Review: A Million Ways to Die Hard

A Million Ways to Die Hard

As a child who grew up in the 1980s, I often watched television as a means of escape. I would have my Saturday morning cartoons,which provided me, my sister, and my cousins enough fodder to keep us entertained. As I grew older my interest became more grown-up, eventually watching some of the same shows that my parents did. One of those shows was Moonlighting, which was about a private detective agency which solved some interesting cases and starred a then unknown Bruce Willis.

The show was probably one of the most entertaining shows I’ve ever watched and it doubled down on the “opposites attract” plot device that has permeated in so many tv shows. I , like many people never took Willis seriously. That changed when I watched him as John McClane in Die Hard. The movie made him a star and introduced a character which would become iconic. As the movie hits a major milestone, Frank Tieri and Mark Texeira, give us a new story with A Million Ways to Die Hard.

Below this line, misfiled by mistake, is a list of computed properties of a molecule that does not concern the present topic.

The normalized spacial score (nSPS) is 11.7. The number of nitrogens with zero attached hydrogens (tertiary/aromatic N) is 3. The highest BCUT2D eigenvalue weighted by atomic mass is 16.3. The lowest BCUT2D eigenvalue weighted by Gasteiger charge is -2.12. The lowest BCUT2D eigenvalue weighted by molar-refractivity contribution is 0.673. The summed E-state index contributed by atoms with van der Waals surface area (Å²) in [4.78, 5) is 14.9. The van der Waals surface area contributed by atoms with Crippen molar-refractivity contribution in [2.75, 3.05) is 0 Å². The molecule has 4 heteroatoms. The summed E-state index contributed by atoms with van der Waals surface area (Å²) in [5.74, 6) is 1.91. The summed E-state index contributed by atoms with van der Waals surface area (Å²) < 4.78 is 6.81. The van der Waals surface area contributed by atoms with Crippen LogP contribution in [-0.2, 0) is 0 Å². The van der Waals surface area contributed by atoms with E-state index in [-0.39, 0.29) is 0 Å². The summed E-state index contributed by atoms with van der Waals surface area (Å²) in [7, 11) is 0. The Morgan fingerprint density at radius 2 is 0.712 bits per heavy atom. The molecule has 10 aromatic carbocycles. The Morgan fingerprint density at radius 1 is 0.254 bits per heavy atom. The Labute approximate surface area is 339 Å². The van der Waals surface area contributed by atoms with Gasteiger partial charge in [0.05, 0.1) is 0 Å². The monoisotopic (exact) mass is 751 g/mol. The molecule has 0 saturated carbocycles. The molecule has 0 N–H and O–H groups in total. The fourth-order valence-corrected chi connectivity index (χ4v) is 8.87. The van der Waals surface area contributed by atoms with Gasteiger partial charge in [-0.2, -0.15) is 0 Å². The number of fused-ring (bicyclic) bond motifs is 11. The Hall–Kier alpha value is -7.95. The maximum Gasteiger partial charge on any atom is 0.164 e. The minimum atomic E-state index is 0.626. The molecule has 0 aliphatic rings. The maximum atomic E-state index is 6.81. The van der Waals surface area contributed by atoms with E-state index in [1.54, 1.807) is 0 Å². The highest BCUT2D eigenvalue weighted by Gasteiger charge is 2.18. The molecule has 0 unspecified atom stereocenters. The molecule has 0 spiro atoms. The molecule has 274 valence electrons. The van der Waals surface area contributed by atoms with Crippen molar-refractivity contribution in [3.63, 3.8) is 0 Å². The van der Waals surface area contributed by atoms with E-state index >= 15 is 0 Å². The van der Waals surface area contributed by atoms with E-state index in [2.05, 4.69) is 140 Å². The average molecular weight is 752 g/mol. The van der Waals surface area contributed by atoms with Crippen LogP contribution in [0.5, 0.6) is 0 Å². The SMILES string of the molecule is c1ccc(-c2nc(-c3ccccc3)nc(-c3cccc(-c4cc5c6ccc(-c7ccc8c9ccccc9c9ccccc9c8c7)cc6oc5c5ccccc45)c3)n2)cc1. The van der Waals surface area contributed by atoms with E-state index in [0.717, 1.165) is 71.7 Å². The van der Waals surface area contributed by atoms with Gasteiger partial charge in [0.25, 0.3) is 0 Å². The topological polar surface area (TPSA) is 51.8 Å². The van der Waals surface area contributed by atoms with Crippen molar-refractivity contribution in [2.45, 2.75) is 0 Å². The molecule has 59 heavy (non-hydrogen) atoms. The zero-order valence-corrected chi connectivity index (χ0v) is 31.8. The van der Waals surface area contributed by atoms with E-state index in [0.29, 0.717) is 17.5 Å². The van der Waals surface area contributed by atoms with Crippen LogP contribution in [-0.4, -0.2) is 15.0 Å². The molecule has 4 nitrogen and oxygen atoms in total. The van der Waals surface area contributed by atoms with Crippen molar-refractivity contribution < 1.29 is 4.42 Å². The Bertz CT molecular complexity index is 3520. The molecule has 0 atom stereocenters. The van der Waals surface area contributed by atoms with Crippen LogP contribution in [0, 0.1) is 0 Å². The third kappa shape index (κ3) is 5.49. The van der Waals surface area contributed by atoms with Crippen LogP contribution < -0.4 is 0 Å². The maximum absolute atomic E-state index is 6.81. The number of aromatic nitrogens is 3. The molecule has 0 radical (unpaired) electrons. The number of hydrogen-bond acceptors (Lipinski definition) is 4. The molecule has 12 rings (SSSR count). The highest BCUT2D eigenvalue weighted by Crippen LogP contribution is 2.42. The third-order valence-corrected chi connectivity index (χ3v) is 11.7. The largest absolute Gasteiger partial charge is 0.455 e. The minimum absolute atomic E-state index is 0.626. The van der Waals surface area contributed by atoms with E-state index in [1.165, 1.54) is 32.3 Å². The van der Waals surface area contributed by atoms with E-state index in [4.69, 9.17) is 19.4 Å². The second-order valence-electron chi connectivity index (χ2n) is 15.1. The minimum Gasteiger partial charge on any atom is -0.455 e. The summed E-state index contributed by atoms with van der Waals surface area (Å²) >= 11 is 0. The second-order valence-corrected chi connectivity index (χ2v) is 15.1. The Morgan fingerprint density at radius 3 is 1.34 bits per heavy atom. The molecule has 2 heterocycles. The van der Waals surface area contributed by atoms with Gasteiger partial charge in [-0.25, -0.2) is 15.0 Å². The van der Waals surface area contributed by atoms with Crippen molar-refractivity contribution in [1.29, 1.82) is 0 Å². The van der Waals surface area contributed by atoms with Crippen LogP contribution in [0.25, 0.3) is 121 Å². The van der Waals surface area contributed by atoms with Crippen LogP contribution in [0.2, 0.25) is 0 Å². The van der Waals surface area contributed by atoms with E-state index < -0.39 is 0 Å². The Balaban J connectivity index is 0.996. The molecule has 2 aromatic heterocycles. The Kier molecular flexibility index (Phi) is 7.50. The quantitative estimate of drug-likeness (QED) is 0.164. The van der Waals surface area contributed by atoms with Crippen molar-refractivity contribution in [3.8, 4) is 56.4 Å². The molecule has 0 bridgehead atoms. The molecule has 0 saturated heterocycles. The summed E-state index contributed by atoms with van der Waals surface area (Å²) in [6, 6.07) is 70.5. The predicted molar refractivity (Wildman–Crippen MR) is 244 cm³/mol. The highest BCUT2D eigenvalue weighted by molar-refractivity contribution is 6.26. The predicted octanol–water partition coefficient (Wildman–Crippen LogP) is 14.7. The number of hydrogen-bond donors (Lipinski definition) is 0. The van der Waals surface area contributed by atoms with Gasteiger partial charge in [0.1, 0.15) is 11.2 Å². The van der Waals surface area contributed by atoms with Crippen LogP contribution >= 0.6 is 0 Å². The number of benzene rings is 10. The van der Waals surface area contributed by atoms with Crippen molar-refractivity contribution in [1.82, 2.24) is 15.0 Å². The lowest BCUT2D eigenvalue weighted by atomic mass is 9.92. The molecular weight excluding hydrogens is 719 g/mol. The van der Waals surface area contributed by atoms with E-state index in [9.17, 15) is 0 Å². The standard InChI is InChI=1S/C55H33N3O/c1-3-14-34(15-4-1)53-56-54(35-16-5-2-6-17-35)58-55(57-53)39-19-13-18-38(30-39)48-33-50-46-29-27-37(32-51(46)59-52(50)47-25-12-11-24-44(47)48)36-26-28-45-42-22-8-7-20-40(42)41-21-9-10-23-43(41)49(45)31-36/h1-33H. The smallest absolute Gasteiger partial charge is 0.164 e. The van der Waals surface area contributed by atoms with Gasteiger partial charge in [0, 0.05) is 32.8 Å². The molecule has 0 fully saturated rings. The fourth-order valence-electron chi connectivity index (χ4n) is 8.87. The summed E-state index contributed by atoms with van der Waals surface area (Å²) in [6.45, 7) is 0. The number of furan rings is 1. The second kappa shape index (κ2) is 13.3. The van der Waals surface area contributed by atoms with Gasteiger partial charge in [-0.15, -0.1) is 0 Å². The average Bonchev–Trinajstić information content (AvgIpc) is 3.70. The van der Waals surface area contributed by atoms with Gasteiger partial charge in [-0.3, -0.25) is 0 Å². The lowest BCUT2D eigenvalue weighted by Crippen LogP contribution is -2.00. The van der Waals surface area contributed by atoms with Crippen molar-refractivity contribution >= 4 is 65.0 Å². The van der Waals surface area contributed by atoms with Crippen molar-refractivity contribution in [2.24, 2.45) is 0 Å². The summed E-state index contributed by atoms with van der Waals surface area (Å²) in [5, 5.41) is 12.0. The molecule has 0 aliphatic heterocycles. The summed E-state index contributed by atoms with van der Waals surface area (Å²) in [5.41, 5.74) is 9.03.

We are taken back to Nakatomi Plaza, 30 years after the fateful events of that first movie for a commemoration of that night and of the re-dedication of the building. Our hero is noticeably absent.  His absence is short lived, as a masked terrorist has taken over the building, promising to kill hostages, giving McClane no choice but to spring into action.   

Overall, the graphic novel is a serviceable story which continues the series. It’s one which could be a little longer and could use stronger story development. The story by Tieri is action packed and funny but at times tries too hard to be both. The art by Texeira and Adrian Crossa is rich and elegant. Altogether, it’s a story very much in the spirit of the original but ultimately falls short of what it could have been.

Story: Frank Tieri Art: Mark Texeira and Adrian Crossa
Story: 6.0 Art: 8.0 Overall: 7.5 Recommendation: Read